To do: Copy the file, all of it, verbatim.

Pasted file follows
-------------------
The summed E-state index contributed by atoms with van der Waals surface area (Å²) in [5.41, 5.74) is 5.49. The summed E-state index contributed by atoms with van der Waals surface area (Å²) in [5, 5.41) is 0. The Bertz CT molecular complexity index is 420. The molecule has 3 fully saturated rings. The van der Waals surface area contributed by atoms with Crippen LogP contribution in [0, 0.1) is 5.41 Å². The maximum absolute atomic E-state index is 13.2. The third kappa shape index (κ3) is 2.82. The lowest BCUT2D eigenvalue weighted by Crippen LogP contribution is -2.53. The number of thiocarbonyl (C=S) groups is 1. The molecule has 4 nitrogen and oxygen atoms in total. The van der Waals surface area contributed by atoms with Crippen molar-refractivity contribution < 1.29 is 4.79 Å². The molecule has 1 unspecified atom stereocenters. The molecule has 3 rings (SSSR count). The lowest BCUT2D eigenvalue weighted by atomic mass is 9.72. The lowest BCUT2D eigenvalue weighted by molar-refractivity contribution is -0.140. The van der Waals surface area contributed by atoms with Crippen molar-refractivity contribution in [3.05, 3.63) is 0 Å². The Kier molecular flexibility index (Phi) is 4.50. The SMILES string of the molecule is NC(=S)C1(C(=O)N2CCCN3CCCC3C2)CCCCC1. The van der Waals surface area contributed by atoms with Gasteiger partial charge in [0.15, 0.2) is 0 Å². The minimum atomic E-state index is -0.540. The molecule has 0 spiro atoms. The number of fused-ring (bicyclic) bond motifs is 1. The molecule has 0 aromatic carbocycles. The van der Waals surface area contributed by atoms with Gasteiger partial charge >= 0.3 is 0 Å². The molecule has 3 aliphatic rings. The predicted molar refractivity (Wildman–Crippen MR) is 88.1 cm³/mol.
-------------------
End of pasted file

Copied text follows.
The summed E-state index contributed by atoms with van der Waals surface area (Å²) in [5.41, 5.74) is 5.49. The summed E-state index contributed by atoms with van der Waals surface area (Å²) in [5, 5.41) is 0. The Bertz CT molecular complexity index is 420. The molecule has 3 fully saturated rings. The van der Waals surface area contributed by atoms with Crippen LogP contribution in [0, 0.1) is 5.41 Å². The maximum absolute atomic E-state index is 13.2. The third kappa shape index (κ3) is 2.82. The lowest BCUT2D eigenvalue weighted by Crippen LogP contribution is -2.53. The number of thiocarbonyl (C=S) groups is 1. The molecule has 4 nitrogen and oxygen atoms in total. The van der Waals surface area contributed by atoms with Crippen molar-refractivity contribution < 1.29 is 4.79 Å². The molecule has 1 unspecified atom stereocenters. The molecule has 3 rings (SSSR count). The lowest BCUT2D eigenvalue weighted by atomic mass is 9.72. The lowest BCUT2D eigenvalue weighted by molar-refractivity contribution is -0.140. The van der Waals surface area contributed by atoms with Crippen molar-refractivity contribution in [3.05, 3.63) is 0 Å². The Kier molecular flexibility index (Phi) is 4.50. The SMILES string of the molecule is NC(=S)C1(C(=O)N2CCCN3CCCC3C2)CCCCC1. The van der Waals surface area contributed by atoms with Gasteiger partial charge in [0.15, 0.2) is 0 Å². The minimum atomic E-state index is -0.540. The molecule has 0 spiro atoms. The number of fused-ring (bicyclic) bond motifs is 1. The molecule has 0 aromatic carbocycles. The van der Waals surface area contributed by atoms with Gasteiger partial charge >= 0.3 is 0 Å². The molecule has 3 aliphatic rings. The predicted molar refractivity (Wildman–Crippen MR) is 88.1 cm³/mol.